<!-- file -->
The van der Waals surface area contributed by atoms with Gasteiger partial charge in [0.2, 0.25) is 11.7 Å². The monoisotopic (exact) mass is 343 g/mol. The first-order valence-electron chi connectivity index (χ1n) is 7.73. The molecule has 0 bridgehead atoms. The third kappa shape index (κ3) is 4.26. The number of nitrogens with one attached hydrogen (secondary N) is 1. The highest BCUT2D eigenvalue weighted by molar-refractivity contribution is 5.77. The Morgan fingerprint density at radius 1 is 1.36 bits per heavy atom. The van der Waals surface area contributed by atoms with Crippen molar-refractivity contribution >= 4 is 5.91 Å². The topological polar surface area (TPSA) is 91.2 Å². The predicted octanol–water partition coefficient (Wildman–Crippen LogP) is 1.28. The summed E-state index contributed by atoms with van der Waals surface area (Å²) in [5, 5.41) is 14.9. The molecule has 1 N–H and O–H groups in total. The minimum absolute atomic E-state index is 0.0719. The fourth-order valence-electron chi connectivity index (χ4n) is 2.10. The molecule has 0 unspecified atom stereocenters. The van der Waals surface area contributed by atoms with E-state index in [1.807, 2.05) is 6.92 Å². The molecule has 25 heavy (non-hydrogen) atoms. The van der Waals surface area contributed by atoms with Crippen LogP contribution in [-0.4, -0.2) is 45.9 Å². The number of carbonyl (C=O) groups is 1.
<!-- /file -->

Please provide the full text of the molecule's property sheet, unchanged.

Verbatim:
The van der Waals surface area contributed by atoms with Gasteiger partial charge in [0.2, 0.25) is 11.7 Å². The monoisotopic (exact) mass is 343 g/mol. The first-order valence-electron chi connectivity index (χ1n) is 7.73. The molecule has 0 bridgehead atoms. The third kappa shape index (κ3) is 4.26. The number of nitrogens with one attached hydrogen (secondary N) is 1. The highest BCUT2D eigenvalue weighted by molar-refractivity contribution is 5.77. The Morgan fingerprint density at radius 1 is 1.36 bits per heavy atom. The van der Waals surface area contributed by atoms with Crippen molar-refractivity contribution >= 4 is 5.91 Å². The topological polar surface area (TPSA) is 91.2 Å². The predicted octanol–water partition coefficient (Wildman–Crippen LogP) is 1.28. The summed E-state index contributed by atoms with van der Waals surface area (Å²) in [5, 5.41) is 14.9. The molecule has 1 N–H and O–H groups in total. The minimum absolute atomic E-state index is 0.0719. The fourth-order valence-electron chi connectivity index (χ4n) is 2.10. The molecule has 0 unspecified atom stereocenters. The van der Waals surface area contributed by atoms with E-state index in [1.807, 2.05) is 6.92 Å². The molecule has 25 heavy (non-hydrogen) atoms. The van der Waals surface area contributed by atoms with Crippen LogP contribution in [-0.4, -0.2) is 45.9 Å². The number of carbonyl (C=O) groups is 1.